In terms of Clinician resources, the campaign has developed a resource audit to help clinics ascertain the things that work and find gaps in service provision. As well, new knowledge-bases have been built to help clinicians feel more confident in their approaches to testing for opportunistic infections and skills in talking to young people about blood-borne viruses. Resources for young people have been developed for visual appeal and utilise forms of communication that young Aboriginal and Torres Strait Islander can relate to. Enlisting people of influence within communities enables strength-based ways of sharing knowledge within communities. Peer education strategies pay young Aboriginal and Torres Strait Islander youth to facilitate peer education programs, with between 4 and 8 sixteen to twenty-four year olds facilitating at different sites throughout Australia.

Wonderful talk by Prof. Gracelyn Smallwood who brought in her wealth of experience and activism to elucidate the sexual health burdens faced by the indigineous populations resulting from inequities in health care due to unfavorable governmental policies that has long disadvantaged the ATSI


Everyone will agree that for equity in health care to be achieved in the country as a whole, governmental policies has to be aligned to carter for the disproportionate distribution of social determinant of health which includes; social/physical environments, education, access to health services, health literacy, housing and employment amongst the ATSI

The team from SAHMRI gave 3 presentations of which this was the last. The first 2 gave a good background to the service. Katy who gave this talk is from Broome so covers the Kimberley region.

This presentation was focused on the 'Young Deadly and Syphilis Free" campaign, recently launched.

The campaign aimed to deliver a multifaceted education and awareness campaign of syphilis in remote areas.

Components included media strategy (examples were played - including a great TV commercial and a radio advertisements linking themes of testing during pregnancy and general testing - which are also being developed in local languages), posters and education materials, social media strategy (e.g. Facebook page) and health service engagement strategy (e.g. there is a fortnightly electronic email for HCW. (available via This email address is being protected from spambots. You need JavaScript enabled to view it. )).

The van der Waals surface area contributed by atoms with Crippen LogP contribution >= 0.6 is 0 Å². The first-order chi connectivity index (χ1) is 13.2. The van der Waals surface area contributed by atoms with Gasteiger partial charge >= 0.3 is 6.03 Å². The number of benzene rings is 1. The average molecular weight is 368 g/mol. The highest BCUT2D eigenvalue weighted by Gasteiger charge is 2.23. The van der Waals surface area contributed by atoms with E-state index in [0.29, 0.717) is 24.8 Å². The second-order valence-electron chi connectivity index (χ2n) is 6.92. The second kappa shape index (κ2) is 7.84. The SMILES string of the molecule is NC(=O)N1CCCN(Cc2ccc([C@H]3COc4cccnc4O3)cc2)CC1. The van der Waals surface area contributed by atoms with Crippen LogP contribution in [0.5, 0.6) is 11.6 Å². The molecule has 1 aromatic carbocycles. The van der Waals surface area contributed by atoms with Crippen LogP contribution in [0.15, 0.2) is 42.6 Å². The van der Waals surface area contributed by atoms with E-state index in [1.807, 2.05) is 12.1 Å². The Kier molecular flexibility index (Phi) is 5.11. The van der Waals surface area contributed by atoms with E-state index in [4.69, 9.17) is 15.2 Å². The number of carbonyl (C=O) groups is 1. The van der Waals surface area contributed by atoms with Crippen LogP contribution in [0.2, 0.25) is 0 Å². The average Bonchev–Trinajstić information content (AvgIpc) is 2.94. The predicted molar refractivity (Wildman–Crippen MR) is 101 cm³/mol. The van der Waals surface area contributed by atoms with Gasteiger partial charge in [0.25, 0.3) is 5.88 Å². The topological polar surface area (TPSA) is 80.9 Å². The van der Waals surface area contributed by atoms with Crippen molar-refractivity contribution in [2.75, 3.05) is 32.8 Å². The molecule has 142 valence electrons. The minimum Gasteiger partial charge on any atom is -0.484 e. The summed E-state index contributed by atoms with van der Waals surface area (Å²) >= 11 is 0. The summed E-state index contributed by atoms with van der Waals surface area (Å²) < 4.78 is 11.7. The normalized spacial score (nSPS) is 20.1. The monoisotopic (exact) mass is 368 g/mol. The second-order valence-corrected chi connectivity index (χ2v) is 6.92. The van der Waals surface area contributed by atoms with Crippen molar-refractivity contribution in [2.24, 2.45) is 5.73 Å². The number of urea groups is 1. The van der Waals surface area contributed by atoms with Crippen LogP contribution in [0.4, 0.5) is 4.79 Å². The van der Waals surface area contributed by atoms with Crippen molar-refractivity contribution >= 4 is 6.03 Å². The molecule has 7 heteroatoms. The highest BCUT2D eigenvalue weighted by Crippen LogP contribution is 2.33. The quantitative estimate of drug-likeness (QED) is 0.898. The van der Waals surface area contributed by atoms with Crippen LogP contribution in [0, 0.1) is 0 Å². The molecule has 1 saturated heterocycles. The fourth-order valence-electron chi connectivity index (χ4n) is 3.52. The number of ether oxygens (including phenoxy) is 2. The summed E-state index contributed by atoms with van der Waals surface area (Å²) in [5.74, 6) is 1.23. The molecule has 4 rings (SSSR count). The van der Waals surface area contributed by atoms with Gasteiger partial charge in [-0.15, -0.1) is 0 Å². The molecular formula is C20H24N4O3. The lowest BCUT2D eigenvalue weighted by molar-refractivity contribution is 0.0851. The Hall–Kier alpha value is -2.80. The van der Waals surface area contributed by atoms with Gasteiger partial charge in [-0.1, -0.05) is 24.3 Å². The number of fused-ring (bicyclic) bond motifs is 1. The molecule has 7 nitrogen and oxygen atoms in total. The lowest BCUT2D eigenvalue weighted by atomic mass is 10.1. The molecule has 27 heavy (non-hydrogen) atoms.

(Syphilis animation and other TV ads are available on youtube, website, links from Facebook page).

Stakeholders were young people and health services/youth agencies.

Considering social media - 

Of Facebook posts the video postings seem to be the most popular/greatest % reach of all postings. 'Likes' of the page were mainly 25-34yo group. 

Some data presented about some remote FB pages not being active, and that Facebook use potentially overstated in initial consultations.

Diva Chat messaging is popular in remote areas - provided free by Telstra. This platform offers advertisement appearing as banners across young people. Diva Chat is used for hooking up a lot there. High usage rates across stages.

Instagram - less engagement with this group of young people in remote areas. Only 54 followers. Bust most popular on this is condemn, and lubricious.

YDSF website went live on 1st July this year (part of the STI/BBV page). Some google analytics were presented for this page including channels of traffic as well as visitors.

 Aboriginal & Torres Strait Islander Health (ABSTI) – HIV & STI’s in the Australian ABSTI health context.

 Presented by A.Prof. James WARD and Prof. Gracelyn Smallwood and other eminent panellist discussed these contemporary health issues with Australia’s ABSTI people.

 HIV – double the rate of Non- Aboriginal people

                   With 60 % - Men that have sex with Men (MSM)

                             20% - Injecting drug users